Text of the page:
Last December 27, the Massachusetts Gaming Commission (MGC) finally came out with an official declaration of Wynn Resorts’ suitability in applying for a state license to build the proposed $1.5 billion resort casino in Everett. This was after Wynn Resorts’ executive officials, including founder Steve Wynn, successfully tackled all questions raised by the MGC’s Investigations and Enforcement Bureau (IEB), in a previously held suitability hearing.
Meeting the MGC’s suitability criteria was not a breeze for the company officials, since no less than CEO and Chairman Steve Wynn was required to give adequate explanations about the casino’s business practices in Macau; as well as shed light about the extent of their involvement in the controversial Everett land acquisition deal.
Issues that Clouded the Everett Land Acquisition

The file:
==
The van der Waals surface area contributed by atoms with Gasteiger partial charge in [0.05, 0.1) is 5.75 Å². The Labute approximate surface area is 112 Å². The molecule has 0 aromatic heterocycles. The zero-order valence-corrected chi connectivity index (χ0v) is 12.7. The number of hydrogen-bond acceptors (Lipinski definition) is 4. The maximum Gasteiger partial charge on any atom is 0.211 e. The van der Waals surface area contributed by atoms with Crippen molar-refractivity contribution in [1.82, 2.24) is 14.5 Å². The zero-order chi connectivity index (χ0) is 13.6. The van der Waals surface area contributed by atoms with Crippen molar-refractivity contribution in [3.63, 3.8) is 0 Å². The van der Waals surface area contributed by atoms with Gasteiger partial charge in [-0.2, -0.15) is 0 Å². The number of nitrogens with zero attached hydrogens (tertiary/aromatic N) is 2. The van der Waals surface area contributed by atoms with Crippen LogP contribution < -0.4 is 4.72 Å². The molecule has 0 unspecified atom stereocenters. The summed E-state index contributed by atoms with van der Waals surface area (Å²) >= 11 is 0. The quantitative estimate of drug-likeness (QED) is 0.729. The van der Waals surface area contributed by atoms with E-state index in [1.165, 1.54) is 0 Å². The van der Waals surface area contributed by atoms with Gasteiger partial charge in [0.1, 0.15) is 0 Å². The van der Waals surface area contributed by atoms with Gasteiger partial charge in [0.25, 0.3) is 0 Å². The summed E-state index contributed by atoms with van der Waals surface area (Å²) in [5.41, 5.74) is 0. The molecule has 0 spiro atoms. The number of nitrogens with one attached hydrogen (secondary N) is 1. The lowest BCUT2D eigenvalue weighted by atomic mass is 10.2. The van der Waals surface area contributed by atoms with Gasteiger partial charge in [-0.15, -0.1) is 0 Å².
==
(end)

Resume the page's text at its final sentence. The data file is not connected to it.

The property involved in what seems to be a questionable transaction to a federal grand jury and two other state agencies, used to be a plant site of Monsanto Chemical Company up to 2009. The original contract price agreed to by the seller FBT Everett Realty LLC and Wynn’s casino company was $70 million, which turned out to be beyond the current selling price pegged at $35 million. Matters became complicated when investigators stumbled across information that one of the property’s undisclosed investors in the land deal, is a convicted felon named Charles Lightbody.
Wynn officials contended they were unaware that there are probes concerning the land deal and of Lightbody’s suspected involvement. As recourse, the casino firm exercised its option to amend the agreement by getting the seller to disclose and confirm its ownership of the former Monsanto property, and to bring down the selling price to current fair market value. Moreover, Wynn Resorts sought the MGC’s approval for the revised sale agreement.